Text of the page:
Former Bronco Reflects on Wild Three-Year Journey in the B.C. Mountains

Humboldt Broncos alumnus Parker Wakaruk is getting set to graduate from Selkirk College in British Columbia's southern interior with new perspectives and a pathway to a further educational opportunity. Photo supplied jpg, NO

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Bob Hall, Selkirk College

Humboldt Broncos alumnus Parker Wakaruk is getting set to graduate from Selkirk College in British Columbia’s southern interior with new perspectives and a pathway to a further educational opportunity.

A defenceman on the 2016-2017 Broncos, Wakaruk arrived to Humboldt from his home province of Alberta for his final season of junior. After a season that saw him put up 14 points and 87 penalty minutes on the blueline, he committed to the Selkirk College Saints in the British Columbia Intercollegiate Hockey League (BCIHL).

After three years of growing both on the ice and off, Wakaruk is putting the finishing touches on a Business Administration Program diploma and plotting the next step in his life. If all goes according to plan, that will land him right back at Selkirk College in September where he will hang up the skates and put his primary focus on earning an Advanced Diploma in Geographic Information Systems (GIS).

“I was going to use Selkirk College as a stepping stone to another place or another school,” says the 23-year-old. “After being in an awesome small community and seeing what Selkirk College has to offer, it has what I want right here.”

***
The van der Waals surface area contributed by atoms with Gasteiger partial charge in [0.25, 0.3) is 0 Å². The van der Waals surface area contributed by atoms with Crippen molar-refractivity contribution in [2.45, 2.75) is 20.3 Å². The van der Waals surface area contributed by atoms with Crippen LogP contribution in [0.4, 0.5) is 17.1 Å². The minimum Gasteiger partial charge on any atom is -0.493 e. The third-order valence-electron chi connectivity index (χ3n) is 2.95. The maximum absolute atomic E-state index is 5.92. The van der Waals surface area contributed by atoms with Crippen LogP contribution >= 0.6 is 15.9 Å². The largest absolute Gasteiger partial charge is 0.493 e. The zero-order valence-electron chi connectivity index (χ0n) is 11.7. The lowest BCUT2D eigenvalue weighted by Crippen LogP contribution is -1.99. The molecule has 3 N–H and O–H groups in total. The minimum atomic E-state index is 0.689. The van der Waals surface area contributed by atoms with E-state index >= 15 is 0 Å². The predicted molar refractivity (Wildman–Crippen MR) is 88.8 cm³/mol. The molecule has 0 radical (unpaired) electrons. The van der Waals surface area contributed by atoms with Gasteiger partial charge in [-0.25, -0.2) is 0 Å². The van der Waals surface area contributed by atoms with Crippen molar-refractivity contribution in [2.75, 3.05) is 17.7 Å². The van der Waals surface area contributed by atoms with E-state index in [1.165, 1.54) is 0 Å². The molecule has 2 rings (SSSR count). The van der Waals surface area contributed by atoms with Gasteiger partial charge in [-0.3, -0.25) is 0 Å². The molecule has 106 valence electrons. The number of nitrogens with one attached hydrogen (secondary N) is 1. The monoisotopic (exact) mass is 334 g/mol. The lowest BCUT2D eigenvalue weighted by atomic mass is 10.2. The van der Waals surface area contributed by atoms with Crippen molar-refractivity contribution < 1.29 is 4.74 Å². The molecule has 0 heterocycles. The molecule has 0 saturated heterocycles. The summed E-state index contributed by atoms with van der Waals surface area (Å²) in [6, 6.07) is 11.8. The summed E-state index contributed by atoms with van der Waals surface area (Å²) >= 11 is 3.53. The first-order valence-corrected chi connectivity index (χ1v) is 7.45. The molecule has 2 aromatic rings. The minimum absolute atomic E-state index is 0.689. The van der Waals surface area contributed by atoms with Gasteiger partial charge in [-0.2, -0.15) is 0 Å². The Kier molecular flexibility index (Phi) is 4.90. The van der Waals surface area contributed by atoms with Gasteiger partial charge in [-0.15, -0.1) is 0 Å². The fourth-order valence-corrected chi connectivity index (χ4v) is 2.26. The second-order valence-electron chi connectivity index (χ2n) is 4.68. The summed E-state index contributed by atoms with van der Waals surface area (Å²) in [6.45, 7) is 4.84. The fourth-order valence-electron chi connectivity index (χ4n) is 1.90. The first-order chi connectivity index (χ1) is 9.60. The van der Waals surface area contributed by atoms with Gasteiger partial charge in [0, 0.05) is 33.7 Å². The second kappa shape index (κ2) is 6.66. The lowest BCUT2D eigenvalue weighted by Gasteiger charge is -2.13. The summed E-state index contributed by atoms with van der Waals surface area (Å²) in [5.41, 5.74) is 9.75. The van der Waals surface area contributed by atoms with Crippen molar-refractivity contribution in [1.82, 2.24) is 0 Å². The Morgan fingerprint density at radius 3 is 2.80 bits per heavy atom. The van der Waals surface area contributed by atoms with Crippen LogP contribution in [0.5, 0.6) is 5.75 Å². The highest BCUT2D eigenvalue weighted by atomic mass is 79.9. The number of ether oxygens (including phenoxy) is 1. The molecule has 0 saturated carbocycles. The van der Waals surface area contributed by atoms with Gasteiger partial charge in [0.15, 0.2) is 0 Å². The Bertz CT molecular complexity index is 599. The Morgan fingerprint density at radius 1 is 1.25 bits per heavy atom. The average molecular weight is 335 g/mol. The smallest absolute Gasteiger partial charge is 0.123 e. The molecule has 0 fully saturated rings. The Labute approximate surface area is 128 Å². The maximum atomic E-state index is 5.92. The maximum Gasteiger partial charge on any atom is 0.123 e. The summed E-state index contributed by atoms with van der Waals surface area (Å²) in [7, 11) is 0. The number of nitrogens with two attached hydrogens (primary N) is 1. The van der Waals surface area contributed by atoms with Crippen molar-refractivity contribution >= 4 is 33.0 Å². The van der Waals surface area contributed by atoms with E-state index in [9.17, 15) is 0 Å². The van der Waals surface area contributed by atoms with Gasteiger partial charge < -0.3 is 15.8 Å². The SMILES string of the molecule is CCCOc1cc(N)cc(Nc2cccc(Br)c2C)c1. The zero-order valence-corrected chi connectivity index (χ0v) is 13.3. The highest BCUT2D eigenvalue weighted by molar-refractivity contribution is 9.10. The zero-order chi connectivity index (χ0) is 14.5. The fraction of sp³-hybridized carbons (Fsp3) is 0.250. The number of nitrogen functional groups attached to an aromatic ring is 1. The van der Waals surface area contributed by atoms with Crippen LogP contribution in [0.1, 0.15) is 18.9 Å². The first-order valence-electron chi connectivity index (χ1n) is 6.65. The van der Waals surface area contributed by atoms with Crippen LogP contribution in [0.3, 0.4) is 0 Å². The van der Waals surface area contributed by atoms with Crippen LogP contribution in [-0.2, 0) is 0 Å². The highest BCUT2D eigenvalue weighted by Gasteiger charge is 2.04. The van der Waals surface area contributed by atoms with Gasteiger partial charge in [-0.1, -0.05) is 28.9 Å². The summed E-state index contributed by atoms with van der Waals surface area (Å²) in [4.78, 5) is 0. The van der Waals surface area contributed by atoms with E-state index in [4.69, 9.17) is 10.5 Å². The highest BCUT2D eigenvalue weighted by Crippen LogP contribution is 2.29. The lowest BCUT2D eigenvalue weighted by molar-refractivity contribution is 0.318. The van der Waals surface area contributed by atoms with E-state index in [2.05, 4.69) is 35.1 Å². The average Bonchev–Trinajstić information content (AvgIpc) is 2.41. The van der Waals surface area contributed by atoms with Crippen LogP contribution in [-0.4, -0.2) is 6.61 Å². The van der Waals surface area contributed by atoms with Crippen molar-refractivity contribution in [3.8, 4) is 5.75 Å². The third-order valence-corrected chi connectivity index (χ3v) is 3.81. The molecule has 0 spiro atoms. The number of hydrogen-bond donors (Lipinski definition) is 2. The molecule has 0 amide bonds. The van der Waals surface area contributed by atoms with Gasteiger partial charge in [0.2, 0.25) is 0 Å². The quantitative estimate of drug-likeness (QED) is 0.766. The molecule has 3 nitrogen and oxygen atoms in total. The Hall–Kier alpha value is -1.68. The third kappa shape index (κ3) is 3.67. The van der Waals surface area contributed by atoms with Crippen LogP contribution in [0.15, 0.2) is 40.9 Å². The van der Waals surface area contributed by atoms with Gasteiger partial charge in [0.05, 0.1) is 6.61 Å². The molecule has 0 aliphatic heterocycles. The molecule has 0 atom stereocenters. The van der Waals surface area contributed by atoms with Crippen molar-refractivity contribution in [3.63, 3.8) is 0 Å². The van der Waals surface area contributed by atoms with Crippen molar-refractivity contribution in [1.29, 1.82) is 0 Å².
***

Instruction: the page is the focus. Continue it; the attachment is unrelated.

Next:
When Wakaruk arrived to Selkirk College’s Castlegar Campus for the 2017-2018 season, he knew little about where he was coming and was unsure about what he wanted out of the academic side of his next chapter. He started his learning journey in the School of Academic Upgrading where he was able to ease back into the classroom, a place he had not been for three years. Empowered by his success, he chose the two-year Business Administration Program as a focus.

“It’s a really great place to learn, both in the classroom and in life,” he says. “I have grown quite a bit in the last three years.”

Wakaruk helped the Saints reel off ten straight victories to start his first season. Though the team stumbled down the stretch and failed to claim a fifth league title, Wakaruk had a stellar rookie campaign where he led his team in defenceman scoring and earned first all-star honours from the league.

In his next two seasons, Wakaruk emerged as a leader on the team and a fan favourite on the ice. He was captain of the 2019-2020 team.

“Our fan support is the best in the league and that helps because you can really feel the support in the building,” Wakaruk says of Saints Nation. “It makes it a lot more enjoyable when you go to a Friday night game and you know the rink is going to be full, it makes it easier to get up for games and play in that environment. There is a real sense of community, with both students and just hockey fans who don’t even have a direct connection to Selkirk College.”

Selkirk College is the only two-year school in the BCIHL and because four-year universities are able to keep players for longer, the Saints are in a constant state of rebuilding the roster. This provides opportunities for new players to make an impact right away, but guarantees that the Saints will always be the youngest team in the league.